Don’t let anyone steal your dreams. Keep your dreams alive.
– Terrell Davis
There are just a few things that I continue to add to my already growing repertoire of backpacking and budget travel tips that have saved me money, saved me time, and have given me a better piece of mind knowing my important belongings were secure in their placement of abandonment. Understand that, just as in life, we are always growing and learning, and this ideal should never be short lived, but embrace the wonders of every day life by dreaming, big. “In reality, long-term travel has nothing to do with demographics–age, ideology, income–and everything to do with personal outlook. Long-term travel isn’t about being a college student; it’s about being a student of daily life. Long-term travel isn’t an act of rebellion against society; it’s an act of common sense within society. Long-term travel doesn’t require a massive ‘bundle of cash’; it requires only that we walk through the world in a more deliberate way.” This is a quote from the book Vagabonding: An Uncommon Guide to the Art of Long-Term World Travel by Rolf Potts. While I know several people are wondering why I’m reading about something that I’m already living, but I think it’s always great to receive an extra dose of encouragement and inspiration for the sake of motivation, even if the material is slightly outdated. So without further interruption, here are 8 backpacking tips that I use on almost a daily basis:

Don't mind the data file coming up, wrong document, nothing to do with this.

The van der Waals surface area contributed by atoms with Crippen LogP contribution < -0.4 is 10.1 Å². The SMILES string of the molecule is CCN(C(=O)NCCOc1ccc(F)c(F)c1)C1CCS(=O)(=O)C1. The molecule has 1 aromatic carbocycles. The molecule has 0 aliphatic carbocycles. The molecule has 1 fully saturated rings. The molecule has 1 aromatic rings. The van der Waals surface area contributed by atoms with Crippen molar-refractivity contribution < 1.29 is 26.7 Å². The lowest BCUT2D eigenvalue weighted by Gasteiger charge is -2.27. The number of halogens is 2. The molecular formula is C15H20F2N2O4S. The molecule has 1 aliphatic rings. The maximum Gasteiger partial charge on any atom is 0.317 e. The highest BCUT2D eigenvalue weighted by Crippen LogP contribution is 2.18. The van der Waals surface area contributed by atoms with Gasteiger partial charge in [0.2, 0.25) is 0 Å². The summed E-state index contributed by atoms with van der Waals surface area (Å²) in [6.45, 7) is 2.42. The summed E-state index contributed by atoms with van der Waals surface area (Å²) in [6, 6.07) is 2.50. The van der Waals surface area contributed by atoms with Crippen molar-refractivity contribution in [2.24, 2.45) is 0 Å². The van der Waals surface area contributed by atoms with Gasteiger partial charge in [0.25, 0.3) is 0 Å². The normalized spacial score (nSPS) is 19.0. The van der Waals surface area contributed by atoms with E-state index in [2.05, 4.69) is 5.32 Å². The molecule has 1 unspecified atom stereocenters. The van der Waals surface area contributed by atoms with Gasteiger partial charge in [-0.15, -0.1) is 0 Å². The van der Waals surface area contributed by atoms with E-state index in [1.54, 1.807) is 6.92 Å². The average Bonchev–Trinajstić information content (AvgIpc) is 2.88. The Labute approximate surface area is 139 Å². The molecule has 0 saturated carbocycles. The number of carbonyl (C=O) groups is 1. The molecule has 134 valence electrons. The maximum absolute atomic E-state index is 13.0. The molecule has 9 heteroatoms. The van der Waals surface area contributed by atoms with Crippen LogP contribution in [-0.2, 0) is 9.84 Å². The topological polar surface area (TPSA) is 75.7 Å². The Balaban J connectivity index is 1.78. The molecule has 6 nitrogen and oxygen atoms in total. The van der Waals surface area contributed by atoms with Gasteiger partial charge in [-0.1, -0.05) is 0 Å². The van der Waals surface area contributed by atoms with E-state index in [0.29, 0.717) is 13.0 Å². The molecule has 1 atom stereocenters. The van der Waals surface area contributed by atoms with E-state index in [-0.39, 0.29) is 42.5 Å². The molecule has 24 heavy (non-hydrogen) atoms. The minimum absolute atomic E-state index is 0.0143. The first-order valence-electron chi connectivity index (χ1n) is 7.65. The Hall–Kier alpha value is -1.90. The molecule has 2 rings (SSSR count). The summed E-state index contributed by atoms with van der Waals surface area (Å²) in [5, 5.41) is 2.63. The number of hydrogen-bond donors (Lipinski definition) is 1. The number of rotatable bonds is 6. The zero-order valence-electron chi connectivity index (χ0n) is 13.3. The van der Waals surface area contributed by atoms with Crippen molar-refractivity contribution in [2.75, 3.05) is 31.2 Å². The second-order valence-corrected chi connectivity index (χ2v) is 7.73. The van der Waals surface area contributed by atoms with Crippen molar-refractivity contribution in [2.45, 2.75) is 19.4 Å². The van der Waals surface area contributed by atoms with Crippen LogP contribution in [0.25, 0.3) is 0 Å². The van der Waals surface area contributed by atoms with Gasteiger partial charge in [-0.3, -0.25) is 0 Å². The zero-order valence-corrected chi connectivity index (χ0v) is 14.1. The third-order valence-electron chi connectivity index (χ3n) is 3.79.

Today is a celebration. Today, I have the pleasure of celebrating exactly 21-months of ‘life on the road,’ just 90-days short of two years since I left Colorado and the smile has not faded, friends. In honor of this celebration I’ve decided to go tubing down the Nam Song River, which is surrounded by the karst hill landscape, and the most popular activity for Vang Vieng. The luxury of time that is accompanied with extended travel has allowed me to relax for a few days and review the forecast for the week and it just so happens that this particular day is the warmest and sunniest of the week. Adjusting to a turtle’s pace of movement and taking in each day, I find myself slowly walking the dirt road towards the rental station for the large black inner tubes that are spray pained yellow. After paying 55,000₭N ($6.87) along with a 60,000₭N ($7.50) deposit, which includes renting the tube for the day as well as being driven in a tuk tuk about 3km upstream, I’m the last to climb aboard with about seven other people. Straddling the tailgate of the tuk tuk where I have half a cheek on the bench, my concerns of falling out are minimal since I have a firm grip on the interior railing and our maximum speed is about 20mph.